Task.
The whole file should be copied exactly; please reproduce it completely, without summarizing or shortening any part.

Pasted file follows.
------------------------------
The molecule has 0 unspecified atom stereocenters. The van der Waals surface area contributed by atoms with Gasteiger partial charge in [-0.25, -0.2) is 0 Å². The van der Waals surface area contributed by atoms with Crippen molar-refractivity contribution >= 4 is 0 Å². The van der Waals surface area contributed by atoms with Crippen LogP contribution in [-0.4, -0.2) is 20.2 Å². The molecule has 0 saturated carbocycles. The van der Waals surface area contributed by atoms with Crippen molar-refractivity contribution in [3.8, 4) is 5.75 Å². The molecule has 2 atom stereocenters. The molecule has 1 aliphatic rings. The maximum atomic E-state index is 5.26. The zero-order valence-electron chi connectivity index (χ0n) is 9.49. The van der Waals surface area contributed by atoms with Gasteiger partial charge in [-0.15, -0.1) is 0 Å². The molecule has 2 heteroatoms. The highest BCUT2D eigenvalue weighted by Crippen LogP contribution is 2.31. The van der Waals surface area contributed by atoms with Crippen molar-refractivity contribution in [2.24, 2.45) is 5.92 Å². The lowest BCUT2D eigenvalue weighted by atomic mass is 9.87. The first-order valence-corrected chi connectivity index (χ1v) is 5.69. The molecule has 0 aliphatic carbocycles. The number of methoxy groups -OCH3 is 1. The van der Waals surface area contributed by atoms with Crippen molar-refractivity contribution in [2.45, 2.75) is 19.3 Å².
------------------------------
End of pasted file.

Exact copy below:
The molecule has 0 unspecified atom stereocenters. The van der Waals surface area contributed by atoms with Gasteiger partial charge in [-0.25, -0.2) is 0 Å². The van der Waals surface area contributed by atoms with Crippen molar-refractivity contribution >= 4 is 0 Å². The van der Waals surface area contributed by atoms with Crippen LogP contribution in [-0.4, -0.2) is 20.2 Å². The molecule has 0 saturated carbocycles. The van der Waals surface area contributed by atoms with Crippen molar-refractivity contribution in [3.8, 4) is 5.75 Å². The molecule has 2 atom stereocenters. The molecule has 1 aliphatic rings. The maximum atomic E-state index is 5.26. The zero-order valence-electron chi connectivity index (χ0n) is 9.49. The van der Waals surface area contributed by atoms with Gasteiger partial charge in [-0.15, -0.1) is 0 Å². The molecule has 2 heteroatoms. The highest BCUT2D eigenvalue weighted by Crippen LogP contribution is 2.31. The van der Waals surface area contributed by atoms with Crippen molar-refractivity contribution in [2.24, 2.45) is 5.92 Å². The lowest BCUT2D eigenvalue weighted by atomic mass is 9.87. The first-order valence-corrected chi connectivity index (χ1v) is 5.69. The molecule has 0 aliphatic carbocycles. The number of methoxy groups -OCH3 is 1. The van der Waals surface area contributed by atoms with Crippen molar-refractivity contribution in [2.45, 2.75) is 19.3 Å².